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Rhodium(II) acetate

Rhodium (II) Acetate
Systematic name Rhodium (II) acetate
Other names Dirhodium tetraacetate,
Rhodium diacetate dimer,
Molecular formula C8H16O10Rh2 (dihydrate)
Molar mass 441.99 g/mol
Appearance Emerald green powder
CAS number 15956-28-2
Density and phase 1.126 g/cm3
Solubility in water soluble
Other solvents polar organic solvents
Melting point >100 °C
Boiling point decomposes
Crystal structure monoclinic
Dipole moment 0 D
MSDS Coleparmer MSDS
Hazard symbols XI
NFPA 704
Flash point low flammability
R/S statement R: 36/38
S: 15, 26, 28A, 37/39
RTECS number VI9361000
Related compounds Copper(II) acetate
Chromium(II) acetate
Except where noted otherwise, data are given for
materials in their standard state (at 25 °C, 100 kPa)
Infobox disclaimer and references

Rhodium(II) acetate is the chemical compound with the formula Rh2(AcO)4, where AcO- is the acetate group (CH3CO2). This emerald green powder is a catalyst for cyclopropanation of alkenes. It is also used as catalyst for insertion into C-H and X-H bonds(X = N/S/O) and for ylide formation for organic syntheses.



Rhodium(II) acetate is usually prepared by the heating hydrated rhodium(III) chloride in acetic acid (CH3COOH):[1] Rhodium(II) acetate dimer undergoes ligand exchange, the replacement of the acetate group by other carboxylates and related groups.[2]

Rh2(OAc)4 + 4 HO2Y → Rh2(O2Y)4 + 4 HOAc

Structure and Properties


The structure of rhodium(II) acetate freatures a pair of rhodium atoms, each with octahedral molecular geometry, defined by four acetate oxygen atoms, a water ligand, and a Rh-Rh bond (2.39 Å.[3]. Copper(II) acetate and chromium(II) acetate adopt similar structures.

Chemical Properties

The application of dirhodium tetraacetate to organic synthesis was pioneered by Teyssie and co-workers.[4] A extensive library of successful transformations rapidly evolved, ranging from Rh(II)-catalyzed OH and NH insertions to cyclopropanation of olefins[5] and aromatic systems.[6] Nowadays, it is used mainly as a catalyst. It can help distinguish between ribonucleosides and deoxynucleosides by binding selectively to ribonucleosides at their 2' and 3' OH groups[7]. Rhodium(II) acetate dimer, compared to copper(II) acetate, is more reactive and useful in differentiating ribonucleosides and deoxynucleosides because it is soluble in aqueous solution like water whereas copper(II) acetate only dissolves in non-aqueous solution.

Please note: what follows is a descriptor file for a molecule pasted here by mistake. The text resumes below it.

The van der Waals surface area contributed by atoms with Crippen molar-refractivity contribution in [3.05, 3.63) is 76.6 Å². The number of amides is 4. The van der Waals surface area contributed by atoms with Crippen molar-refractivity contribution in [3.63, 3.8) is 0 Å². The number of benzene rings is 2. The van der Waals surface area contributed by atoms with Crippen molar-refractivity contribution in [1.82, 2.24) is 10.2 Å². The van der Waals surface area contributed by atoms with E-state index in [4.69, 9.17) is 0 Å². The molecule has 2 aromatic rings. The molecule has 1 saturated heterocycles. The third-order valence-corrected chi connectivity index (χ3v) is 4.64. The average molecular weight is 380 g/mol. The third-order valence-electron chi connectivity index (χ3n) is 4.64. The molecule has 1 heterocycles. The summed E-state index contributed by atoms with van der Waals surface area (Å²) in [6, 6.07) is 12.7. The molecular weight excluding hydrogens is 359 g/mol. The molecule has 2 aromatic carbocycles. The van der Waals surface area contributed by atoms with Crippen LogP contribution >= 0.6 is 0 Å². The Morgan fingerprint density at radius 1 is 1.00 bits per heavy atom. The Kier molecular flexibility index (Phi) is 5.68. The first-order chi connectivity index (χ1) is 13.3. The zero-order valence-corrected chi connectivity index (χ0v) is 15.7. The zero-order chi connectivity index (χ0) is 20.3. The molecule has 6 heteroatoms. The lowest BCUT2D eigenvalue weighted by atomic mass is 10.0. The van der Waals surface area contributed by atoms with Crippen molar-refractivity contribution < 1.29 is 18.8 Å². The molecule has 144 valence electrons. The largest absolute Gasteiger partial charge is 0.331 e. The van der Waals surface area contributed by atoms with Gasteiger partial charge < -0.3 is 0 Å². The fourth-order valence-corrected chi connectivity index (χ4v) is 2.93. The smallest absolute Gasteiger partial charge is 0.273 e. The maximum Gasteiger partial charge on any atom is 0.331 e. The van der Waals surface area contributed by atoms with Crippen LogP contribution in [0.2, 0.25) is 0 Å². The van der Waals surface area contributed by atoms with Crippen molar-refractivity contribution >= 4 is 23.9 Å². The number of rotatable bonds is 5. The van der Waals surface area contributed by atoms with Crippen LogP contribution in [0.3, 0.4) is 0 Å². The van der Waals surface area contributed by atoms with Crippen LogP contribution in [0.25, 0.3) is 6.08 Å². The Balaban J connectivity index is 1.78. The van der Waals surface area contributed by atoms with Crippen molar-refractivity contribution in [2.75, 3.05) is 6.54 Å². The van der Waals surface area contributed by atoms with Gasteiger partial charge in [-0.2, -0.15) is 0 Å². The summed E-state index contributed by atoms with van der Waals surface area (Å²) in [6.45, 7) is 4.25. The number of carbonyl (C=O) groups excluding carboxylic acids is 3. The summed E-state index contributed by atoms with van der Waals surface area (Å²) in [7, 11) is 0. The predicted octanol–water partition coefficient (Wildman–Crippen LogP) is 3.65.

Selected catalytic reactions

1. Cyclopropanation

through the decomposition of diazocarbonyl compounds, the intra- and inter­molecular cyclopropanation reactions occurs.

2. Aromatic cycloaddition

Rhodium acetate is a very efficient catalyst for two-component ­cycloaddition as well as three-component 1,3-dipolar cycloaddition reactions.

3. C-H insertion

Rh(II)-catalyzed regioselective intramolecular and regiospecific intermolecular C-H insertion into aliphatic and aromatic C-H bonds is an useful method for the synthesis of a ­diverse range of organic compounds.

4. Oxidation of alcohols

Allylic and benzylic alcohols were oxidized to the corresponding carbonyl compounds using tert-butyl hydroperoxide in ­stoichiometric amounts and Rh2(OAc)4 as catalyst in dichloromethane at ambient temperature.

5. X-H insertion (X = N/S/O)

Rh(II) carbenoid reacts with amines, alcohols or thiols to yield the product of a formal intra- or intermolecular X-H bond (X = N/O/S) insertion via the formation of an ylide intermediate.


  1. ^ G. A. Rempel, P. Legzdins, H. Smith, G. Wilkinson, "Tetrakis(Acetato) Dirhodium (II) and Similar Carboxylato Compounds" Inorganic Syntheses, volume 13, pp 90-91. ISBN: 9780470131725
  2. ^ Doyle, M. P. In Catalytic Asymmetric Synthesis, 2nd ed.; Ojima, I., Ed.;Wiley: New York, 2000; Chapter 5.
  3. ^ Cotton, F. A.; DeBoer, B. G.; Laprade, M. D.; Pipal, J. R.; Ucko, D. A. Acta Crystallographica 1971, B27, 1664.
  4. ^ Paulissenen R.; Reimlinger, H.; Hayez, E.; Hubert, A. J.; Teyssie, P. Tetrahedron Letters 1973, volume 14: 2233
  5. ^ Hubert, A. J.; Feron A.; Warin, R. Teyssie, P., Tetrahedron Letters 1976, volume 17, pp.1317
  6. ^ Anciaux, A. J.; Demonceau, A.; Hubert, A. J.; Noels, A. F.; Petiniot, N.; Teyssie, P. Journal of the Chemical Society, Chem. Commun. 1980, 765
  7. ^ Berger, N. A.; Tarien, E.; Eichhorn, G. L. Nature New Biology 1972, volume 239, pp. 237.
This article is licensed under the GNU Free Documentation License. It uses material from the Wikipedia article "Rhodium(II)_acetate". A list of authors is available in Wikipedia.
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